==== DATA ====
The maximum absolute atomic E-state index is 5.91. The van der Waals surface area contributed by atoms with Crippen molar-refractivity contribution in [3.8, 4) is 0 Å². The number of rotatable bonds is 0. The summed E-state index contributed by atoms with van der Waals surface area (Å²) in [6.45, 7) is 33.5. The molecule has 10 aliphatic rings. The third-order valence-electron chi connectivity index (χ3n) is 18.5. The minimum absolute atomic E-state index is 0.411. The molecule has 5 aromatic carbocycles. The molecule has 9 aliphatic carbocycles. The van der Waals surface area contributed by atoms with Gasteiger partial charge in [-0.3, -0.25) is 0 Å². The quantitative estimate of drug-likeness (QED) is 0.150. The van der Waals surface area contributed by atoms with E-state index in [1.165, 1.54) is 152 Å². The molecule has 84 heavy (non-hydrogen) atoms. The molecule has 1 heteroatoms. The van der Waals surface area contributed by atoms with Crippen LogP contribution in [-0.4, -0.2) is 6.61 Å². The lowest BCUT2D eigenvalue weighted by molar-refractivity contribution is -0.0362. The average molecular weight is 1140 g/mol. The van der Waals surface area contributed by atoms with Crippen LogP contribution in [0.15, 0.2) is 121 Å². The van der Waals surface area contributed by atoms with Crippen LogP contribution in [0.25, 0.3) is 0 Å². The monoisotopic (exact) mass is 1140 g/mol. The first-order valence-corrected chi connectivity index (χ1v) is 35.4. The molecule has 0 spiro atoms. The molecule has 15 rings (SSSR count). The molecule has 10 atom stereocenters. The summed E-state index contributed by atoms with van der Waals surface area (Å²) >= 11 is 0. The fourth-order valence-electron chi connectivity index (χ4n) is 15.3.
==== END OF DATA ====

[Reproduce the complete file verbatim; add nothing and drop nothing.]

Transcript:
The maximum absolute atomic E-state index is 5.91. The van der Waals surface area contributed by atoms with Crippen molar-refractivity contribution in [3.8, 4) is 0 Å². The number of rotatable bonds is 0. The summed E-state index contributed by atoms with van der Waals surface area (Å²) in [6.45, 7) is 33.5. The molecule has 10 aliphatic rings. The third-order valence-electron chi connectivity index (χ3n) is 18.5. The minimum absolute atomic E-state index is 0.411. The molecule has 5 aromatic carbocycles. The molecule has 9 aliphatic carbocycles. The van der Waals surface area contributed by atoms with Gasteiger partial charge in [-0.3, -0.25) is 0 Å². The quantitative estimate of drug-likeness (QED) is 0.150. The van der Waals surface area contributed by atoms with E-state index in [1.165, 1.54) is 152 Å². The molecule has 84 heavy (non-hydrogen) atoms. The molecule has 1 heteroatoms. The van der Waals surface area contributed by atoms with Crippen LogP contribution in [-0.4, -0.2) is 6.61 Å². The lowest BCUT2D eigenvalue weighted by molar-refractivity contribution is -0.0362. The average molecular weight is 1140 g/mol. The van der Waals surface area contributed by atoms with Crippen LogP contribution in [0.15, 0.2) is 121 Å². The van der Waals surface area contributed by atoms with Crippen LogP contribution in [0.25, 0.3) is 0 Å². The monoisotopic (exact) mass is 1140 g/mol. The first-order valence-corrected chi connectivity index (χ1v) is 35.4. The molecule has 0 spiro atoms. The molecule has 15 rings (SSSR count). The molecule has 10 atom stereocenters. The summed E-state index contributed by atoms with van der Waals surface area (Å²) >= 11 is 0. The fourth-order valence-electron chi connectivity index (χ4n) is 15.3.